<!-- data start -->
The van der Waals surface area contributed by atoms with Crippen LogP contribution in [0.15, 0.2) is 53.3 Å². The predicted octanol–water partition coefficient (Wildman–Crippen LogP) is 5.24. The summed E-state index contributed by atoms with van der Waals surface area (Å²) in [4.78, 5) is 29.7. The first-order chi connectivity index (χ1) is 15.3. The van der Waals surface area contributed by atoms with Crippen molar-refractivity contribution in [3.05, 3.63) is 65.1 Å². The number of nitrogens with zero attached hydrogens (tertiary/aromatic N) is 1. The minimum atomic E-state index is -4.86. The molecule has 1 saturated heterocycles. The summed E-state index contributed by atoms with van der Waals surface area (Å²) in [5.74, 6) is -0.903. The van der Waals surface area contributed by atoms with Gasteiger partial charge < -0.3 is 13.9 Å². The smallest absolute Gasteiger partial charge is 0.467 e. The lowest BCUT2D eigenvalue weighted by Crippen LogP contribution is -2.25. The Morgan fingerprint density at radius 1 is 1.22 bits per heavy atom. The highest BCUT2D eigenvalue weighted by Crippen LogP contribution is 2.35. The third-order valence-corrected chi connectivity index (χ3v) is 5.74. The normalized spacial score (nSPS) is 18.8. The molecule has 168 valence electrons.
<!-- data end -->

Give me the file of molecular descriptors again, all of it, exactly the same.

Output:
The van der Waals surface area contributed by atoms with Crippen LogP contribution in [0.15, 0.2) is 53.3 Å². The predicted octanol–water partition coefficient (Wildman–Crippen LogP) is 5.24. The summed E-state index contributed by atoms with van der Waals surface area (Å²) in [4.78, 5) is 29.7. The first-order chi connectivity index (χ1) is 15.3. The van der Waals surface area contributed by atoms with Crippen molar-refractivity contribution in [3.05, 3.63) is 65.1 Å². The number of nitrogens with zero attached hydrogens (tertiary/aromatic N) is 1. The minimum atomic E-state index is -4.86. The molecule has 1 saturated heterocycles. The summed E-state index contributed by atoms with van der Waals surface area (Å²) in [5.74, 6) is -0.903. The van der Waals surface area contributed by atoms with Gasteiger partial charge < -0.3 is 13.9 Å². The smallest absolute Gasteiger partial charge is 0.467 e. The lowest BCUT2D eigenvalue weighted by Crippen LogP contribution is -2.25. The Morgan fingerprint density at radius 1 is 1.22 bits per heavy atom. The highest BCUT2D eigenvalue weighted by Crippen LogP contribution is 2.35. The third-order valence-corrected chi connectivity index (χ3v) is 5.74. The normalized spacial score (nSPS) is 18.8. The molecule has 168 valence electrons.